Day 8

We sat on the terrace, drinking coffee and watching kinkajos, toucan, and other tropical birds. After breakfast, there was an orchid garden. It was heavenly! Lots of species! Colors, sizes and shapes are varied. There was a chunchees, a cafe / bookstore / laundry. This is a great place with a large collection of books and lots of dining options! Here we met Cindy, a Texas who likes to live here, and knows where to find anything! There was a Serpentarium. It was full of snakes and lizards of all kinds. There was a tour of the coffee / sugar cane farm. We rode in the oxcart and made us dessert at the end of the tour to take them home. How many times do it! So much to do in a day! There were hotels, restaurants and shops with every small town flavor. The city is very small, so walking is the best way to get around. At the end of the day, we felt tired, but we were very happy to see us and we did a lot. Tomorrow, we press in the umbrella!

Day 9

Today's breakfast was at the Treehouse Hotel and Restaurant, which has a real tree growing up through the roof! Tican coffee has become our favorite. It is strong and full flavor. We ate hearty because today we had a canopy tour at Santa Elena Cloud Forest in Silvatura Park. It was raining, but we were in the rain forest! There are paths and gardens to fill the time while waiting for the zip code. The sky walk was exciting and gave us breathtaking views. The vegetation is huge! Feeling pressed over the parachute is like flying! We looked down on the trees, and flew them from one platform to another. This was our first zip and we loved the experience! Gorgeous! I went on a Tarzan swing, while Greg watched! What a pleasure! We saw some monkeys playing in the trees. The rain persists, so we suggest packing gowns out and about.

For dinner, we drove a short and sharp distance to Chimera, in Monteverde, where Cindye operates in the evening. The views were beautiful. The food, tapas, was scrumptious! The mango sorbet was especially delicious. Very average in price, too.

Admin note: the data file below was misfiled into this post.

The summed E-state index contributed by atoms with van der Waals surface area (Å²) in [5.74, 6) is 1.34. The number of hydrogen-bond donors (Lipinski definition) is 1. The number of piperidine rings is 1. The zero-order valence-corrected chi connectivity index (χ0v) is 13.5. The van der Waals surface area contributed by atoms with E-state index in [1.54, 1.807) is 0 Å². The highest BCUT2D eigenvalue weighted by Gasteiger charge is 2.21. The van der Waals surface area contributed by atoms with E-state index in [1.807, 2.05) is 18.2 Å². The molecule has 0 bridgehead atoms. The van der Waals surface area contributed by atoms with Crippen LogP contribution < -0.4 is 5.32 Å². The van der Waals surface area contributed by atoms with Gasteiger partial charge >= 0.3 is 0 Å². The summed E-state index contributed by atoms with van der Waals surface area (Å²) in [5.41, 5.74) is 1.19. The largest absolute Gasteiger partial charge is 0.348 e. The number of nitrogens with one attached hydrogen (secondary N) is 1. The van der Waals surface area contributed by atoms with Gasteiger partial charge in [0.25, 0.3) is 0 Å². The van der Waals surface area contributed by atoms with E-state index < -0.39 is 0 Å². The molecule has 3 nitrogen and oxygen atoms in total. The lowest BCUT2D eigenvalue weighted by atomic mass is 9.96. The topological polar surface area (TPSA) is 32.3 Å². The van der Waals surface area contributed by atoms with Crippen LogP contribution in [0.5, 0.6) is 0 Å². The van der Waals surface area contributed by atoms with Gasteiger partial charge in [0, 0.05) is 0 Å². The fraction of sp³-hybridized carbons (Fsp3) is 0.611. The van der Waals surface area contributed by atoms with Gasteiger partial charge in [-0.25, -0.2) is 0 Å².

Day 10

Hike to Treehouse for breakfast, just to find a broken coffee maker! No, no! Luckily, Chunches and Cindye were available, so we had breakfast there and talked with our new friend.

The Cheese Factory in Monteverde has many hand-made cheeses. We bought some delicious quality food. Some shops along the way were open, so we looked at them. At Santa Elena, we visited the frog pond filled with tropical frogs and frogs. This was the time, as it was raining again. The butterfly garden was nearby with dozens of delicate and wonderful butterflies. The Glasswing has transparent wings! Both attractions were fun! Unfortunately, it's time to go back down the mountain. We had to say goodbye to Santa Elena and Cyndye! Retreat down the narrow, steep road, and serpentine to San Jose again. On the way, we stopped at soda for lunch. A man drove his little herd of cattle on the road behind us. Very picturesque!

Day 11

Back in the heart of San Jose, we stayed again at the Gran Hotel. As old friends, we felt the way we greeted the staff. From our room, we had a good seat for street entertainment workers on the corner. We were across the Plaza Nacional Theater and all the people. We dined at Le Monastere, a former convent located on a hill with great views of the city lights at night! The food was excellent! The hotel staff was highly recommended and worth the drive to get there! It was a great night out in the city for people watching last night here. There were some street artists, and music was coming out of clubs.

Once we arrived at the airport, we found that most food courts only received cash and that the ATMs were invalid. By calculating our change, we were able to buy a drink and a bag of chips every lunch! Adios, Costa Rica! Prices of most places were average, amenities were modern, weather was good, people were fantastic! We look forward to another visit!